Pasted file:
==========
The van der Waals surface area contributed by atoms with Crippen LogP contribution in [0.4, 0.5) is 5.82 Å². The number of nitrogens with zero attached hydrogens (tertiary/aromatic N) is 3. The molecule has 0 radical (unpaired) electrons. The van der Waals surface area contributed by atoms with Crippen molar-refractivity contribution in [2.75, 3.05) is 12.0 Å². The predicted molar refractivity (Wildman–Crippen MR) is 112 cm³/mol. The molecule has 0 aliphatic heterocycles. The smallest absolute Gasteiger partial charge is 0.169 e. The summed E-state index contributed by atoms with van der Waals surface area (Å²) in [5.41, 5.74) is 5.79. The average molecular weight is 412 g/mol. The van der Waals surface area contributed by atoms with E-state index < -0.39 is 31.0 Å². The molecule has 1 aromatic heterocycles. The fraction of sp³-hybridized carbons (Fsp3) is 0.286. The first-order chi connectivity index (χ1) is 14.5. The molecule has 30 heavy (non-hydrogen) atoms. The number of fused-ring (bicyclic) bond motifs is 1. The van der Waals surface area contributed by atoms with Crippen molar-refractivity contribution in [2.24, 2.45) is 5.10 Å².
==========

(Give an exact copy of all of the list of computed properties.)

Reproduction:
The van der Waals surface area contributed by atoms with Crippen LogP contribution in [0.4, 0.5) is 5.82 Å². The number of nitrogens with zero attached hydrogens (tertiary/aromatic N) is 3. The molecule has 0 radical (unpaired) electrons. The van der Waals surface area contributed by atoms with Crippen molar-refractivity contribution in [2.75, 3.05) is 12.0 Å². The predicted molar refractivity (Wildman–Crippen MR) is 112 cm³/mol. The molecule has 0 aliphatic heterocycles. The smallest absolute Gasteiger partial charge is 0.169 e. The summed E-state index contributed by atoms with van der Waals surface area (Å²) in [5.41, 5.74) is 5.79. The average molecular weight is 412 g/mol. The van der Waals surface area contributed by atoms with E-state index < -0.39 is 31.0 Å². The molecule has 1 aromatic heterocycles. The fraction of sp³-hybridized carbons (Fsp3) is 0.286. The first-order chi connectivity index (χ1) is 14.5. The molecule has 30 heavy (non-hydrogen) atoms. The number of fused-ring (bicyclic) bond motifs is 1. The van der Waals surface area contributed by atoms with Crippen molar-refractivity contribution in [2.24, 2.45) is 5.10 Å².